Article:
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Bravo Mike Hobbiss thank you and well wishes. One follow up question: how many multiple overlapping partial representations are required for learning? Depending on emotional flavour, perhaps just one? If so, do you suspect emotional flavour is the salient mechanism for how teacher/student connection impacts learning, for example through fewer necessary overlapping partial representations?
Hi Brett. Thanks for the comment and it's an interesting question. Emotion is undoubtedly something that affects the formation of memory representations. The classic example would be flashbulb memories (https://en.wikipedia.org/wiki/Flashbulb_memory), where in emotionally-charged situations we form detailed memory representations from only one exposure. HOWEVER... How this translates into education I'm not sure. Clearly we can't go around trying to create a series of flashbulb memories in children - creating lots of stressful events and hope that they associate their school work with them!
I have seen people criticise the school curriculum for being 'emotionally flat' - which presumably is the sort of thing that you are also thinking about in your comment. But what would an 'emotionally-charged' curriculum look like? How would we teach in an 'emotional' way? I'm not sure it's possible really, in terms of the day to day reality of the classroom. Clearly, a good relationship with the teacher is important for learning... but this is true for everyone and I'm not sure it impacts on the idea of multiple partial representations really.
Education is an applied science. It applies the pure sciences of cognitive psychology and neuroscience. Just as students in the applied science of engineering need to study physics and chemistry, education students need to take several semesters of neuroscience. Starting with a semester of neuroanatomy to master the vocabulary. That is the only way the education professional of today will be ready for the discoveries of tomorrow.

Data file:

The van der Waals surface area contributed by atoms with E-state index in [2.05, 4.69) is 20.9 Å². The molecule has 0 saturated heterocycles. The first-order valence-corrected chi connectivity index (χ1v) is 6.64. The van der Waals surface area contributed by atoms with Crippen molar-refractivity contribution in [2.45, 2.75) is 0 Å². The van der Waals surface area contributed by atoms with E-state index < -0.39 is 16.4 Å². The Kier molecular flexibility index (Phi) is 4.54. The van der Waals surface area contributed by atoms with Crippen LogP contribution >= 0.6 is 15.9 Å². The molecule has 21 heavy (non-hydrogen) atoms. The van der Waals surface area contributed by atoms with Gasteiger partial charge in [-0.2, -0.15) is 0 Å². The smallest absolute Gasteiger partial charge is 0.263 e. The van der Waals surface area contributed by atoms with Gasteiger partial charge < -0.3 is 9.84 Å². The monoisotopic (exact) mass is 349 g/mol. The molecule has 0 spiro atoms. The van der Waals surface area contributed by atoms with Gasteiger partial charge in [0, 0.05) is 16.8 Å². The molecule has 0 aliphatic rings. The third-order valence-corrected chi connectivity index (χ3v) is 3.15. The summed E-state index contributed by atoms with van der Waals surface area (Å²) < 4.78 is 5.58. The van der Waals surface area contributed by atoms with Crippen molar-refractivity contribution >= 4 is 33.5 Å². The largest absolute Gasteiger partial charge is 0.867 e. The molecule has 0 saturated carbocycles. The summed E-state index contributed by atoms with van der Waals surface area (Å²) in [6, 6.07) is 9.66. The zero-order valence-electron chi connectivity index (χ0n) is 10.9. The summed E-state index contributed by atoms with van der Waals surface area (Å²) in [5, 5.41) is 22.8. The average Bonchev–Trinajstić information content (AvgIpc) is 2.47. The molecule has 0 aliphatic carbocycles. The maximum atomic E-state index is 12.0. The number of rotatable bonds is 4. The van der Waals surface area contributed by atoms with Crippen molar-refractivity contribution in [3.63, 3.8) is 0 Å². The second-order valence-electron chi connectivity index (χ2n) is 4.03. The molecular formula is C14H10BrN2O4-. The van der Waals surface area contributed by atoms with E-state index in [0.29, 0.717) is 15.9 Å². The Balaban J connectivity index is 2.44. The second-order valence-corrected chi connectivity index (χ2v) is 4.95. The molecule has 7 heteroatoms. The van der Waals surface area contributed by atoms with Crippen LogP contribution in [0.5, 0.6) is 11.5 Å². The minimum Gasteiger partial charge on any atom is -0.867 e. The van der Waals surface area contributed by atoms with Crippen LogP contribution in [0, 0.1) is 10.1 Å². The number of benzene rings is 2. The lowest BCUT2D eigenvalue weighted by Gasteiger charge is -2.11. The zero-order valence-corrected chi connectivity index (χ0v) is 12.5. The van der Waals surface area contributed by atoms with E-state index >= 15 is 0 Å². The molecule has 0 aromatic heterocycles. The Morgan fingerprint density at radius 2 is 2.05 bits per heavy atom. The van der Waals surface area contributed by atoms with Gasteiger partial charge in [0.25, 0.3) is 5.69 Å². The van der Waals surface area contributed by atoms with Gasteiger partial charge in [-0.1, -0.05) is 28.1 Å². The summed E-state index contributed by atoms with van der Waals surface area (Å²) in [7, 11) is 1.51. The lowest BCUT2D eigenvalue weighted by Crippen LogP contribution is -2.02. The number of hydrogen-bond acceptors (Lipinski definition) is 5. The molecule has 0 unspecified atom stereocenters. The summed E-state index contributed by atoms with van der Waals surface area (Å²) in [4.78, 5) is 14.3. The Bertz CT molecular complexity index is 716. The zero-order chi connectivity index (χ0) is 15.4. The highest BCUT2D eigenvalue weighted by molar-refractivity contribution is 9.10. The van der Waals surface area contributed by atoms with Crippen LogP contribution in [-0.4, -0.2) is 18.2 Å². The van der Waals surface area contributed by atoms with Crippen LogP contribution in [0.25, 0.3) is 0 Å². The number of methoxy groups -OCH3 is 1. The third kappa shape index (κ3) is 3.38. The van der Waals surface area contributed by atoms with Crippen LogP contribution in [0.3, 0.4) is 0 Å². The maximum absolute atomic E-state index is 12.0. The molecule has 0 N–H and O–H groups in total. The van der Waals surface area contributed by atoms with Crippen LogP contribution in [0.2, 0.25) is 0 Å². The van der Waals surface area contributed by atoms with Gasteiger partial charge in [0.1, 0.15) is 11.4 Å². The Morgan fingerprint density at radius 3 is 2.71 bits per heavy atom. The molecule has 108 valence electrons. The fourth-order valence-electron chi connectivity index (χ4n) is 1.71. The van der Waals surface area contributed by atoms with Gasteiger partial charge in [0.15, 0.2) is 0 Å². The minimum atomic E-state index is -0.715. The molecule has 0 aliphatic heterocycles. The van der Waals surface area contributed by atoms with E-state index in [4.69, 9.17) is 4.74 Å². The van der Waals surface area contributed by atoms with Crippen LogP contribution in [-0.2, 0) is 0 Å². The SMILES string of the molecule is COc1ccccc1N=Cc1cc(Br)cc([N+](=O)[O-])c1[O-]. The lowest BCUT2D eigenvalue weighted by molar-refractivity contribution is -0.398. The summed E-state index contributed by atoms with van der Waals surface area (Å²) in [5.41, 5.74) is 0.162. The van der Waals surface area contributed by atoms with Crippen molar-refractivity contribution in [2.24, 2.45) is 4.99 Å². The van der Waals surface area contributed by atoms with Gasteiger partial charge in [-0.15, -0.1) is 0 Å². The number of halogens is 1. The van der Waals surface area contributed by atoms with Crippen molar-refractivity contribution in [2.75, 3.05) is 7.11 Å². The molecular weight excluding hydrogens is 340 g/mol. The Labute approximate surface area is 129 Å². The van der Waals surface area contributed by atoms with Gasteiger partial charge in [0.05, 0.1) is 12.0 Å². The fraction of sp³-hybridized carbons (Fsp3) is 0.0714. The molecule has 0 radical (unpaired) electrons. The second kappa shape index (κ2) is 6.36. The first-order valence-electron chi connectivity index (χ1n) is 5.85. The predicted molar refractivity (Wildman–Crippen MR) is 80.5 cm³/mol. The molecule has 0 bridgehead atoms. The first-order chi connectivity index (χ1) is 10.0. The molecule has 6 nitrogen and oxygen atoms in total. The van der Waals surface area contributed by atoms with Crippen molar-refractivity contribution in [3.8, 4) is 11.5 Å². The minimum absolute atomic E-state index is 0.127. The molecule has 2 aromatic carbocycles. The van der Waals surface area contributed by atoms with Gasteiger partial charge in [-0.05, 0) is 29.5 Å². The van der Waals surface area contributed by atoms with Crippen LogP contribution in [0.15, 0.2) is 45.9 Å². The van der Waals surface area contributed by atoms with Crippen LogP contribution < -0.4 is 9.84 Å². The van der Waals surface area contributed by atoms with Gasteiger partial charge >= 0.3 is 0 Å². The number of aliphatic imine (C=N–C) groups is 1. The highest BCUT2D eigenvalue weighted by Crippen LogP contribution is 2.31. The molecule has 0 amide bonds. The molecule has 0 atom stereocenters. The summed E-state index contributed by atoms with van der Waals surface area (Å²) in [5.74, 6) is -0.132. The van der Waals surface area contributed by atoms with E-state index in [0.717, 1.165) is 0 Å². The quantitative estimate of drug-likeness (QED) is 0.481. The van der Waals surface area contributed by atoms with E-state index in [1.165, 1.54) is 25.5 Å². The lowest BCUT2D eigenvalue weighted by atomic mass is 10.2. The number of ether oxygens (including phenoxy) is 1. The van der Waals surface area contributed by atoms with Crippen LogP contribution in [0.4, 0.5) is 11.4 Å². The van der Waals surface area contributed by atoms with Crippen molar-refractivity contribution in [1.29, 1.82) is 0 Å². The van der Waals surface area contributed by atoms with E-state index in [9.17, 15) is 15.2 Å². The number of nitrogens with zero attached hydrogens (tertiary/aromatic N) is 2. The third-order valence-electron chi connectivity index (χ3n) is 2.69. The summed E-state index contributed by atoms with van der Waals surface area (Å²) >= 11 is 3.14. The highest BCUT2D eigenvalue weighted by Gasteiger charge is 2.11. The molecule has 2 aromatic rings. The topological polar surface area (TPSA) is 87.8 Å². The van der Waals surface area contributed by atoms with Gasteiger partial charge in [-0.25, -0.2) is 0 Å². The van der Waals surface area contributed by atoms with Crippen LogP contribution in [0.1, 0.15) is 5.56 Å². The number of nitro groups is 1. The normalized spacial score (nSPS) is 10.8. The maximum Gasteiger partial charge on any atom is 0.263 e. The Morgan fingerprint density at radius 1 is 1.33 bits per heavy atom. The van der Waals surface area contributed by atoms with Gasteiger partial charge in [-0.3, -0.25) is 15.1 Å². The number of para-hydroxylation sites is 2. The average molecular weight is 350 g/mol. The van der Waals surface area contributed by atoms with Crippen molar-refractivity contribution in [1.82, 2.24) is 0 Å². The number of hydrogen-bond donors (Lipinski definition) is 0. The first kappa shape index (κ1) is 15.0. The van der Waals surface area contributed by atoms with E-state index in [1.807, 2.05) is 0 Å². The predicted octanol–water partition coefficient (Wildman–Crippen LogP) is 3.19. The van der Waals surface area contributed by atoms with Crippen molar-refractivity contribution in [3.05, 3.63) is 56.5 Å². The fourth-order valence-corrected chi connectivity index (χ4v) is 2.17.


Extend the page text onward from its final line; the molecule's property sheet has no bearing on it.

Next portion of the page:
The key to "traversing the boundaries of specific subject categories" is to be an independent learner. The primary function of schools should be to ensure students leave school as independent learners, capable and willing to apply the science of learning (https://www.coursera.org/learn/learning-how-to-learn) .
Thanks for your comment. I would certainly agree that teacher training courses would benefit from a much greater focus on the cognitive psychology of learning. Learning could be made much more efficient if applied memory principles such as spacing, interleaving and the testing effect were used as standard practice. I also agree that students themselves should be explicitly taught these techniques. Many students reach university level and beyond whilst still complaining tat they don't really feel that they understand how to effectively learn.
I'm less convinced about the value of neuroscience to everyday pedagogy, given our current level of understanding (though I do think there are exceptions, e.g. https://npjscilearncommunity.nature.com/users/33200-mike-hobbiss/posts/16652-liking-vs-wanting-a-neuroscientific-view-on-classroom-motivation). At present I think that there are very few neuroscientific findings that demonstrate clear implications for teaching practice. For example, imagine finding reduced activity in a particular brain area in a dyslexic child when reading. This doesn't actually tell us anything about what to do about this. Should we find alternative strategies that require different brain structures or intensively train this deficient skill? The finding doesn't help us choose between these opposing responses.
Of course, as we learn more (and test predictions more in school environments), we may be more able to generalise from neuroscience to the classroom with confidence.